Thanks Bohoproaudio bro
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  #7  
Old 04-18-2013, 05:29 PM
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YYR123 YYR123 is offline
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Default Re: Mastering with one fell swoop

32 is only - on the grid or itb if you will its not the recorded quality

So he probably does 24/96 or 24/48 depending what the final is going to

24bit 96khz for CD or 24/48 for film

But basically he is saying that don't dither beforehand - after you bounce to 2 track file - master then dither for 16/44.1
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Old 04-18-2013, 05:30 PM
BohoProAudio BohoProAudio is offline
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Default Re: Mastering with one fell swoop

Well, that's why I play my masters through three pairs of headphones and three sets of speakers. You want your mix to translate to as many listening environments as possible, so I always take one down to the car, as well as cheapo speakers and earbuds. And it's all guess work until you hear it for yourself. The time you put into critical listening is what makes your time worth the money you're charging.

You can only down-convert from whatever the original session was tracked in. The standard(cd-compatible) end format is 16bit, 44.1kHz. These days, 48k, 88.2k, and 96k are more common rates for sessions, but 24bit depth is still the norm. I still don't know much about 32 bit float, but I think it's just a software spec that allows for higher headroom on the daw side. Most of my sessions are tracked in 24bit 44.1k and 24bit 48k, but everything bounces down to 16bit 44.1k. Sometimes the client will ask for higher sample rate, but if they don't ask for it, it's up to you. Higher rates mean larger files, fyi.
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Old 04-18-2013, 06:44 PM
mij sang mij sang is offline
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Default Re: Mastering with one fell swoop

I thought Boho suggested to master in 44/16. This would bring us a closer reference to the finished product.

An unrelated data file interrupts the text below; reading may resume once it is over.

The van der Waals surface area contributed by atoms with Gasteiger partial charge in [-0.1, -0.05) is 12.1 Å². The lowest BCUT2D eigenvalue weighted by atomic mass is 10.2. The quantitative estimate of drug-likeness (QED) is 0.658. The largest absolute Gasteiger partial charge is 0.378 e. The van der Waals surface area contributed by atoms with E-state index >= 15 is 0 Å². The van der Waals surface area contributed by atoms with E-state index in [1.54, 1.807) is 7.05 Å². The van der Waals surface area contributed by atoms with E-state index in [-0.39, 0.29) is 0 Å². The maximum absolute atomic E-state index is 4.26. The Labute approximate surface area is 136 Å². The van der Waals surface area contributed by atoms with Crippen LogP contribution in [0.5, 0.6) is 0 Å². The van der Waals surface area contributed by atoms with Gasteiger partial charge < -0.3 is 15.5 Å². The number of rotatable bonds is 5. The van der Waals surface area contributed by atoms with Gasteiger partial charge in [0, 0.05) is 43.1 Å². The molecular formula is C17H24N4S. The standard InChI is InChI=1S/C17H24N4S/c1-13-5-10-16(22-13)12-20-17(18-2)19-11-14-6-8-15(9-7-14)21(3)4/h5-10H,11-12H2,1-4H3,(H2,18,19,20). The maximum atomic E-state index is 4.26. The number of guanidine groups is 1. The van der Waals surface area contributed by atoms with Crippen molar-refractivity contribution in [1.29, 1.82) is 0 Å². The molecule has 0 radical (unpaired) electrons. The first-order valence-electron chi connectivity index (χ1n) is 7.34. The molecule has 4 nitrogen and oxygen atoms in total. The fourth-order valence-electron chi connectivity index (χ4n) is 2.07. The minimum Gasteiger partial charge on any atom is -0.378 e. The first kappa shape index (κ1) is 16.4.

"The point of mastering in 16bit/44.1k is to hear the absolute final product as it will be heard by the general public."
You meant mastering down to? So 96 and 88 are foiled by the drop down to 44/16.
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Old 04-18-2013, 07:38 PM
CME CME is offline
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Default Re: Mastering with one fell swoop

You've got a few things that are working against you IMO. First why use different rooms? Are either room acoustically treated to be as neutral as possible? If neither is, then pick one and treat it. Seriously. That will go way further than anything else you can do. Which one and how to treat is impossible for me to answer. There are other great forums and resources on that subject. Check out some books by F. Alton Everest also.

Then understanding what you're doing matters too. Read up on bit-depth and sample rates. What they mean, how they affect sound, and what works when. But fwiw I always track in 24-bit. Mix in either 24-bit or 32-bit float. Master in whatever bit depth I mixed in. And then dither down to whatever you need the final file in. And use sample rate conversion if necessary at that point.

But seriously get you a room treated so you can hear the subtleties of the difference in 96khz vs 48khz sample rates. Or 1.5 db of gain at 1.6khz vs 2.5 db at 1.8. Or a compressor set at a 2:1 or 4:1 ratio. Once you can hear better your mixes will translate much better.


I don't mean to sound crass. But there's a reason the guys that do it for a living are called engineers. And no I'm not one that can say that. There's a lot of technical info that gets mixed with artistic choices to record/mix/master music. It's still a hobby mostly for me. But one I'm def addicted too.